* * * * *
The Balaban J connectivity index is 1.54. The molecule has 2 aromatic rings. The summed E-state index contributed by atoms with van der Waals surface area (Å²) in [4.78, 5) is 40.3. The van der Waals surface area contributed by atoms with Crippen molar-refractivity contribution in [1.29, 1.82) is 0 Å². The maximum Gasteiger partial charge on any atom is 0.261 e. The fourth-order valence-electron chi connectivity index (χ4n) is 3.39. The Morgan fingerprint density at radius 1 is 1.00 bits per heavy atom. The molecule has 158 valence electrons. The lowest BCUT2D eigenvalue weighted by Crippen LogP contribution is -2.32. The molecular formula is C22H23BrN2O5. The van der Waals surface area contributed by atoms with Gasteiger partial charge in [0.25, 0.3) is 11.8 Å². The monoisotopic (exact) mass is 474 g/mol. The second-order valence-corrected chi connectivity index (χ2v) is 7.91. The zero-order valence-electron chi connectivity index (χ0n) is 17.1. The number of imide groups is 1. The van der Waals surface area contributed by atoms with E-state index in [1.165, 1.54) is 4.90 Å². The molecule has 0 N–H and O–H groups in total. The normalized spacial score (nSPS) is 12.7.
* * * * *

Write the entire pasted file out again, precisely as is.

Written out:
The Balaban J connectivity index is 1.54. The molecule has 2 aromatic rings. The summed E-state index contributed by atoms with van der Waals surface area (Å²) in [4.78, 5) is 40.3. The van der Waals surface area contributed by atoms with Crippen molar-refractivity contribution in [1.29, 1.82) is 0 Å². The maximum Gasteiger partial charge on any atom is 0.261 e. The fourth-order valence-electron chi connectivity index (χ4n) is 3.39. The Morgan fingerprint density at radius 1 is 1.00 bits per heavy atom. The molecule has 158 valence electrons. The lowest BCUT2D eigenvalue weighted by Crippen LogP contribution is -2.32. The molecular formula is C22H23BrN2O5. The van der Waals surface area contributed by atoms with Gasteiger partial charge in [0.25, 0.3) is 11.8 Å². The monoisotopic (exact) mass is 474 g/mol. The second-order valence-corrected chi connectivity index (χ2v) is 7.91. The zero-order valence-electron chi connectivity index (χ0n) is 17.1. The number of imide groups is 1. The van der Waals surface area contributed by atoms with E-state index in [1.165, 1.54) is 4.90 Å². The molecule has 0 N–H and O–H groups in total. The normalized spacial score (nSPS) is 12.7.